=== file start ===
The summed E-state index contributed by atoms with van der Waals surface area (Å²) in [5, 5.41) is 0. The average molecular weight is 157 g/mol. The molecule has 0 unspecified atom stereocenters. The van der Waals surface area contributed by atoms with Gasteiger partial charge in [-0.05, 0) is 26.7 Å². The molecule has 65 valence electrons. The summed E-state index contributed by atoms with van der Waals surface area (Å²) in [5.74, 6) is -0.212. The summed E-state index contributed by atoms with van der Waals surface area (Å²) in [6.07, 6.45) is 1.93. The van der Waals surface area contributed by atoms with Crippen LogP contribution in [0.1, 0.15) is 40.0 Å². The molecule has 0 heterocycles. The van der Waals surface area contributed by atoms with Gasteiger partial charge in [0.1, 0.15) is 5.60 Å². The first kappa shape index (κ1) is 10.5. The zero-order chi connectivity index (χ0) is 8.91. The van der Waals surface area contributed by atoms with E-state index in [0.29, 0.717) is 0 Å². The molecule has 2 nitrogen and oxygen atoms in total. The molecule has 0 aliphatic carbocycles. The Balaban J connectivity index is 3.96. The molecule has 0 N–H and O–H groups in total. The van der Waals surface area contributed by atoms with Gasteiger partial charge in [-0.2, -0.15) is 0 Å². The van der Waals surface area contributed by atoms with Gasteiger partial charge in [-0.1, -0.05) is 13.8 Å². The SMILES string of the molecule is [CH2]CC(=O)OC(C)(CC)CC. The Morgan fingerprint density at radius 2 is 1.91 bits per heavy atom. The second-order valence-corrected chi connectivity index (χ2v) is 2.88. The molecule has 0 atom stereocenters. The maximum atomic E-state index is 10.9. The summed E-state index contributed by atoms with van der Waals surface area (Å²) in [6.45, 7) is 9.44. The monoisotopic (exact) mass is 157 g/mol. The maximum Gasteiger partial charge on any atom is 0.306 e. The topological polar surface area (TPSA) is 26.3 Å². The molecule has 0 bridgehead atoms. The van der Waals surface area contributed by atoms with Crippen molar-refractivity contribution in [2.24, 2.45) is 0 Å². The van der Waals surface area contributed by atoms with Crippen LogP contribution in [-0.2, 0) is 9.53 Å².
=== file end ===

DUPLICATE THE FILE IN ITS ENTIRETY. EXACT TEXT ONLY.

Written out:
The summed E-state index contributed by atoms with van der Waals surface area (Å²) in [5, 5.41) is 0. The average molecular weight is 157 g/mol. The molecule has 0 unspecified atom stereocenters. The van der Waals surface area contributed by atoms with Gasteiger partial charge in [-0.05, 0) is 26.7 Å². The molecule has 65 valence electrons. The summed E-state index contributed by atoms with van der Waals surface area (Å²) in [5.74, 6) is -0.212. The summed E-state index contributed by atoms with van der Waals surface area (Å²) in [6.07, 6.45) is 1.93. The van der Waals surface area contributed by atoms with Crippen LogP contribution in [0.1, 0.15) is 40.0 Å². The molecule has 0 heterocycles. The van der Waals surface area contributed by atoms with Gasteiger partial charge in [0.1, 0.15) is 5.60 Å². The first kappa shape index (κ1) is 10.5. The zero-order chi connectivity index (χ0) is 8.91. The van der Waals surface area contributed by atoms with E-state index in [0.29, 0.717) is 0 Å². The molecule has 2 nitrogen and oxygen atoms in total. The molecule has 0 aliphatic carbocycles. The Balaban J connectivity index is 3.96. The molecule has 0 N–H and O–H groups in total. The van der Waals surface area contributed by atoms with Gasteiger partial charge in [-0.2, -0.15) is 0 Å². The van der Waals surface area contributed by atoms with Gasteiger partial charge in [-0.1, -0.05) is 13.8 Å². The SMILES string of the molecule is [CH2]CC(=O)OC(C)(CC)CC. The Morgan fingerprint density at radius 2 is 1.91 bits per heavy atom. The second-order valence-corrected chi connectivity index (χ2v) is 2.88. The molecule has 0 atom stereocenters. The maximum atomic E-state index is 10.9. The summed E-state index contributed by atoms with van der Waals surface area (Å²) in [6.45, 7) is 9.44. The monoisotopic (exact) mass is 157 g/mol. The maximum Gasteiger partial charge on any atom is 0.306 e. The topological polar surface area (TPSA) is 26.3 Å². The molecule has 0 bridgehead atoms. The van der Waals surface area contributed by atoms with Crippen molar-refractivity contribution in [2.24, 2.45) is 0 Å². The van der Waals surface area contributed by atoms with Crippen LogP contribution in [-0.2, 0) is 9.53 Å².